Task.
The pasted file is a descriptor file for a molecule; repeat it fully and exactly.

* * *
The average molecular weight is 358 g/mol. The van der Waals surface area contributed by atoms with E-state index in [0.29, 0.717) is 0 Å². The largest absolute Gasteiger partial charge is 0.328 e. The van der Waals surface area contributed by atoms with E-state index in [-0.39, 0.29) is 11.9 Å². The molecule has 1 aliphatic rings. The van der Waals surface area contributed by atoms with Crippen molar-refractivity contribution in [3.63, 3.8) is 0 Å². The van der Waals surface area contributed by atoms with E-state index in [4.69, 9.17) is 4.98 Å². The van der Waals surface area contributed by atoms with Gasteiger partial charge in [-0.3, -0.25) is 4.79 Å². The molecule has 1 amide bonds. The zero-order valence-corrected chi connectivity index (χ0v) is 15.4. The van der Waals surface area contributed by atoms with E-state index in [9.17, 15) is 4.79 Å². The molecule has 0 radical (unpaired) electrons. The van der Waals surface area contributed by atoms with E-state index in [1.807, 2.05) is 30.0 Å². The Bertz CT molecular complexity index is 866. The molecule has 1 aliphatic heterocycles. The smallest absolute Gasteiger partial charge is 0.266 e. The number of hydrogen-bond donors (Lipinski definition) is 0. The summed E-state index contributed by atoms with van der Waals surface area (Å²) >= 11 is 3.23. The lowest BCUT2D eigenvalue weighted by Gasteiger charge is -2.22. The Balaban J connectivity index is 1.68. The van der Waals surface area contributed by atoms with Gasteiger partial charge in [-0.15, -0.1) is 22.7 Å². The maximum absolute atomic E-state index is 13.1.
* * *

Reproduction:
The average molecular weight is 358 g/mol. The van der Waals surface area contributed by atoms with E-state index in [0.29, 0.717) is 0 Å². The largest absolute Gasteiger partial charge is 0.328 e. The van der Waals surface area contributed by atoms with E-state index in [-0.39, 0.29) is 11.9 Å². The molecule has 1 aliphatic rings. The van der Waals surface area contributed by atoms with Crippen molar-refractivity contribution in [3.63, 3.8) is 0 Å². The van der Waals surface area contributed by atoms with E-state index in [4.69, 9.17) is 4.98 Å². The van der Waals surface area contributed by atoms with Gasteiger partial charge in [-0.3, -0.25) is 4.79 Å². The molecule has 1 amide bonds. The zero-order valence-corrected chi connectivity index (χ0v) is 15.4. The van der Waals surface area contributed by atoms with E-state index in [9.17, 15) is 4.79 Å². The molecule has 0 radical (unpaired) electrons. The van der Waals surface area contributed by atoms with E-state index in [1.807, 2.05) is 30.0 Å². The Bertz CT molecular complexity index is 866. The molecule has 1 aliphatic heterocycles. The smallest absolute Gasteiger partial charge is 0.266 e. The number of hydrogen-bond donors (Lipinski definition) is 0. The summed E-state index contributed by atoms with van der Waals surface area (Å²) >= 11 is 3.23. The lowest BCUT2D eigenvalue weighted by Gasteiger charge is -2.22. The Balaban J connectivity index is 1.68. The van der Waals surface area contributed by atoms with Gasteiger partial charge in [-0.15, -0.1) is 22.7 Å². The maximum absolute atomic E-state index is 13.1.